A Czech New Wave Master Rediscovered: The Films of Pavel Juracek | Festival | Chicago Reader

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A Czech New Wave Master Rediscovered: The Films of Pavel Juracek

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Presented by Facets Cinematheque and the Czech Center New York, this retrospective series on writer-director Pavel Juracek runs Friday through Thursday, April 9 through 15, at Facets Cinematheque, 1517 W. Fullerton. Tickets are $9, $5 for Facets members; for more information call 773-281-9075. Programs marked with an * are highly recommended.

FRIDAY, APRIL 9

* Case for a Rookie Hangman

See Critic's Choice. (7:00, 9:00)

SATURDAY, APRIL 10

The Key for Determining Dwarfs, or the Last Travel of Lemuel Gulliver

Martin Sulik sifts through Juracek's mordant and voluminous diaries to create this impressionistic 2003 portrait of an artist continually on the verge of cracking up. Reports of pressure from state apparatchiks are sandwiched between deadpan observations like "They finally picked a Miss Czechoslovakia" and "It says on the bathroom wall that Veronika's got a lover" (a humiliating reference to his promiscuous wife). Intense highs of feverish creativity play out against a dark social backdrop as the Prague Spring of 1968 is crushed by Soviet tanks, and footage of Henry Fonda and Claudia Cardinale being worshipped at the Karlovy Vary Film Festival contrasts absurdly with harrowing accounts of political censorship. Especially piquant is the casting of Marek Juracek to reenact scenes from his father's remarkable but sadly truncated life. In Czech with subtitles. 58 min. (Andrea Gronvall) Completing the program is Joseph Kilian (1963, 38 min.), codirected by Juracek and Jan Schmidt. (7:00, 9:00)

SUNDAY, APRIL 11

Early works

Zdenek Sirovy's Keeper of Dynamite (1960, 23 min.), which Juracek adapted from a story by Jan Drda, is a spare yet engrossing World War II drama about an unassuming supply clerk in occupied Czechoslovakia who conspires with his wife to thwart the Nazis' depredations and then falls in with saboteurs who are blowing up transport trains. Much subtler is the sweetly melancholic Every Young Man (1965, 83 min.), Juracek's first solo directing effort. The first of its two segments follows a pair of soldiers on leave in an orderly but soulless city where they encounter an enigmatic blond in various guises; the second deals with the absurdity of army life, as their company ineptly practices maneuvers amid unfazed peasants. Both films are in Czech with subtitles. (Andrea Gronvall) (3:00, 5:00)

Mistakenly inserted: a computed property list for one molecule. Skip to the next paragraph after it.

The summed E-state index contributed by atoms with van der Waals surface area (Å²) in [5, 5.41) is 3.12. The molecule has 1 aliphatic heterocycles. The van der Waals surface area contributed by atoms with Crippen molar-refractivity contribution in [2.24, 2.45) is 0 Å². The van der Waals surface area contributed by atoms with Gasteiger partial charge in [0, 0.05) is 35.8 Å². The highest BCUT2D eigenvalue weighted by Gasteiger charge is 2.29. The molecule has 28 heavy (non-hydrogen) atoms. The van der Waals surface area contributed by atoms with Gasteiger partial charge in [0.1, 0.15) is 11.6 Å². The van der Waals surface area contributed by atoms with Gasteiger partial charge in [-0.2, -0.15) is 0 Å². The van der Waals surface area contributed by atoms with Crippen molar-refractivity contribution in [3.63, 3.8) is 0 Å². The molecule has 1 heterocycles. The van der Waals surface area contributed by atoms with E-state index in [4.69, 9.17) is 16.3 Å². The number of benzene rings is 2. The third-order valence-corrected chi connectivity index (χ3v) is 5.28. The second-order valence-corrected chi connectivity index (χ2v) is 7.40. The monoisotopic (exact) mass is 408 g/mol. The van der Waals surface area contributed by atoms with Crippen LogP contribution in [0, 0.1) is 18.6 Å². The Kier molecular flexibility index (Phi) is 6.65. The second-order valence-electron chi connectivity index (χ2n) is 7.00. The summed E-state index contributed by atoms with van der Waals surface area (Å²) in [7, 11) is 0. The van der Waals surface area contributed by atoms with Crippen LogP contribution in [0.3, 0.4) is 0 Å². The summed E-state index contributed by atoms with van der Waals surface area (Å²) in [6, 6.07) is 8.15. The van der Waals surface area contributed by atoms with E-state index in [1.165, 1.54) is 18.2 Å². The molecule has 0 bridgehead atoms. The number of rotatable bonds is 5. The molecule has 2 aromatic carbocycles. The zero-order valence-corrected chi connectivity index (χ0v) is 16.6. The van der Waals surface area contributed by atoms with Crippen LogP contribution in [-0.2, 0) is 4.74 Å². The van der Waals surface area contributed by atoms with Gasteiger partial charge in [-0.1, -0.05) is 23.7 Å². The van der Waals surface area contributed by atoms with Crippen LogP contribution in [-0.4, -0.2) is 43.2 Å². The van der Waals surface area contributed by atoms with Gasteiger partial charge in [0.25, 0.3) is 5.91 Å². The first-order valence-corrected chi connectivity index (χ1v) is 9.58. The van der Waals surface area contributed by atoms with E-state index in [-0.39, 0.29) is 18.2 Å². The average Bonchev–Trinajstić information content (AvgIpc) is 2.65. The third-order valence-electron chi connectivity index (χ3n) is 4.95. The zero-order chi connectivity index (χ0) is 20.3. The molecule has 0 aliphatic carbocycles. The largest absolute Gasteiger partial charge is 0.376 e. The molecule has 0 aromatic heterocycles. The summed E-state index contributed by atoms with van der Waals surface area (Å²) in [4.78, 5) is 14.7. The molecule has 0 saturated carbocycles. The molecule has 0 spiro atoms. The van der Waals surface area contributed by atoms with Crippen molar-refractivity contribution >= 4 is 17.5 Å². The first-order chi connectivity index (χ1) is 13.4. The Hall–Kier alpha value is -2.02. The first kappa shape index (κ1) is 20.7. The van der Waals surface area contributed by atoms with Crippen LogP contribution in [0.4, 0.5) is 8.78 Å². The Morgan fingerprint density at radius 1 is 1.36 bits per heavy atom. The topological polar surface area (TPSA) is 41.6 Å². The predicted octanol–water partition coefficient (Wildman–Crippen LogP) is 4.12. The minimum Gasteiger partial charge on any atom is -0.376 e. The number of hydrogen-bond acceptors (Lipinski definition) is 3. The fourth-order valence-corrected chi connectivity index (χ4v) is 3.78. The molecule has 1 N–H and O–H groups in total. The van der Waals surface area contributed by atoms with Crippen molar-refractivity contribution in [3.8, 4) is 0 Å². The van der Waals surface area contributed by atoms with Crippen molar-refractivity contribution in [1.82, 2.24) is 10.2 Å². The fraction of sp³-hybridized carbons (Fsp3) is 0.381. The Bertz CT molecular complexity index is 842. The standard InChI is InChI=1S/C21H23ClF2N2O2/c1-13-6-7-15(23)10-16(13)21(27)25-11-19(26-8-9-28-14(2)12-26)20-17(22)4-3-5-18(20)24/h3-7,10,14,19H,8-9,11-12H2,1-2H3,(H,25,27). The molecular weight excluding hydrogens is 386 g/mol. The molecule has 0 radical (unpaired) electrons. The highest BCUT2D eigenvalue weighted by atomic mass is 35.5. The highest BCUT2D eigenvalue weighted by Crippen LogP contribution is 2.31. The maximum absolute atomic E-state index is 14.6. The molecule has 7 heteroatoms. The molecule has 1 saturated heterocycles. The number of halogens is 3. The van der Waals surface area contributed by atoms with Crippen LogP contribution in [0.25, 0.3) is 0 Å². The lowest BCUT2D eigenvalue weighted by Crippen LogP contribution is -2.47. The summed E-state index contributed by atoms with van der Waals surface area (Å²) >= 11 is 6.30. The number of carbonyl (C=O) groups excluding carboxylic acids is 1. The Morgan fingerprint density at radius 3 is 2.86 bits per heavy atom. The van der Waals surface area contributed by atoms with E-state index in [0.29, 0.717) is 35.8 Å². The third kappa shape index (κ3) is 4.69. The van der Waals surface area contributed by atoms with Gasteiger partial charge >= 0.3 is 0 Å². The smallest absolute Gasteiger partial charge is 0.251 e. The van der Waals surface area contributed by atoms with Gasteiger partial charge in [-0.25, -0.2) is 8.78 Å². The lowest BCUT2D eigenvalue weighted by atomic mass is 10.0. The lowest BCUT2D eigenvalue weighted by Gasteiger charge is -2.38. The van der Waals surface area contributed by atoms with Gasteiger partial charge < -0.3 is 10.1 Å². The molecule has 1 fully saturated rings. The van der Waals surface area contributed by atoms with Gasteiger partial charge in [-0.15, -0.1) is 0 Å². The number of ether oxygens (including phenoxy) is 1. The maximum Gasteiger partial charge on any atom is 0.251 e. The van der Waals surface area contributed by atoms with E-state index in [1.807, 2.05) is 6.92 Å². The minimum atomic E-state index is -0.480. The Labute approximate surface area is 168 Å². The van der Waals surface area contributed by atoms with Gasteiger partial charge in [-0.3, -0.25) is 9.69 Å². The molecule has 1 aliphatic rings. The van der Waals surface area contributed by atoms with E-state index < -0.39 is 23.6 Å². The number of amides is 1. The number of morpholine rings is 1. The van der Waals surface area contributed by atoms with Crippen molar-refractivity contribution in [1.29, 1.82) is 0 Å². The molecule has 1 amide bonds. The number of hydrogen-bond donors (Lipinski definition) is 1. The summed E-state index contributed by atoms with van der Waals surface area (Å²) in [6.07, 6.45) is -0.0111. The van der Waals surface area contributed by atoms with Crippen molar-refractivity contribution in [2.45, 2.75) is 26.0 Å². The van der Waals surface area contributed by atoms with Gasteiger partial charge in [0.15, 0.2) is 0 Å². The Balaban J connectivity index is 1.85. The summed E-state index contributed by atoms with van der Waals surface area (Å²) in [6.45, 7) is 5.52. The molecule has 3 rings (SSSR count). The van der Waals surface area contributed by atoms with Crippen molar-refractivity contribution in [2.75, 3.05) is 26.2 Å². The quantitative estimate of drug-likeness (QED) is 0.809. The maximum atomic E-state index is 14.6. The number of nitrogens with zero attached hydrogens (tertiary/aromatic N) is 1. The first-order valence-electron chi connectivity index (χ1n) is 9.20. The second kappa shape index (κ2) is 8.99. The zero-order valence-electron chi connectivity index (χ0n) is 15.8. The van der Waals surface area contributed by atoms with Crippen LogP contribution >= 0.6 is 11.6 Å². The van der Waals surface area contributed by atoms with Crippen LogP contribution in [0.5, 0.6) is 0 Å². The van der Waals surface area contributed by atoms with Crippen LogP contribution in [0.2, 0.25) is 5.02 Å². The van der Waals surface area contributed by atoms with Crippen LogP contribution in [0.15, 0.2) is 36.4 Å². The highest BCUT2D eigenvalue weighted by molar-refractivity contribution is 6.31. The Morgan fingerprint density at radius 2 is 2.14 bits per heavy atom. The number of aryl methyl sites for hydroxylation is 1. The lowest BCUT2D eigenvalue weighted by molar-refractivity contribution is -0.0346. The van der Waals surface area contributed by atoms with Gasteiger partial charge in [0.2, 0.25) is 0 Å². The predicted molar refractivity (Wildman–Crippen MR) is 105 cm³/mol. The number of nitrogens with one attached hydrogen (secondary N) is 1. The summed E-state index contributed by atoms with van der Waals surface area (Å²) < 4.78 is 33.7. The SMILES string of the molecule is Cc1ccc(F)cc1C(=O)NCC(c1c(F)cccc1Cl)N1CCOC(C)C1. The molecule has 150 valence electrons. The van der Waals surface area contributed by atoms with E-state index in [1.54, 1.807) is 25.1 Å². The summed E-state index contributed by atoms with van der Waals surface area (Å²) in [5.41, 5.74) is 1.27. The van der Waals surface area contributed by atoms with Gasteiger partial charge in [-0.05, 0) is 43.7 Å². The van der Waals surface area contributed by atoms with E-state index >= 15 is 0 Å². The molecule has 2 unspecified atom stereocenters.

MONDAY, APRIL 12

* End of August at the Hotel Ozone

Jan Schmidt's grim Czech parable (1967) unfolds in the aftermath of nuclear holocaust as a disparate group of women try to survive in an unyielding landscape. The first half painstakingly documents their tenacity and physical courage, but then their strict social order is threatened by the emergence of an older man who's determined to preserve any physical reminder of the past. Juracek's script is extremely discomfiting, and the severe tone leaves no room for catharsis; this is punishing but also provocative. In Czech with subtitles. 77 min. (Patrick Z. McGavin) (7:00, 9:00)

TUESDAY, APRIL 13

Voyage to the End of the Universe

Written by Juracek, this Czech SF feature (1963) borrows substantially and without acknowledgment from Stanislaw Lem's 1961 novel Solaris: in the late 22nd century a space crew transporting colonists to a distant planet are plagued by strange occurrences, sexual tension, and mental breakdown. The movie is badly marred by Juracek's didactic celebration of communist utopia, though Jan Kalis's painterly black-and-white cinematography adds to the sleek, impressively stylized look. Jindrich Polak directed. In Czech with subtitles. 83 min. (Patrick Z. McGavin) (7:00, 9:00)

THURSDAY, APRIL 15

The Jester's Tale

In this engaging 1964 feature a mercenary soldier and his Falstaffian sidekick take elaborate measures to evade allegiance to either the Catholics or the Protestants during the Thirty Years War. Juracek's script provides some biting commentary on the absurdity of war, and director Karel Zeman creates a stylistic hybrid of baroque chiaroscuro lighting, animated sequences, and sword fights choreographed like musical numbers. This works better as a series of set pieces than as a coherent narrative, but it's consistently exuberant. In Czech with subtitles. 81 min. (Patrick Z. McGavin) (7:00, 9:00)

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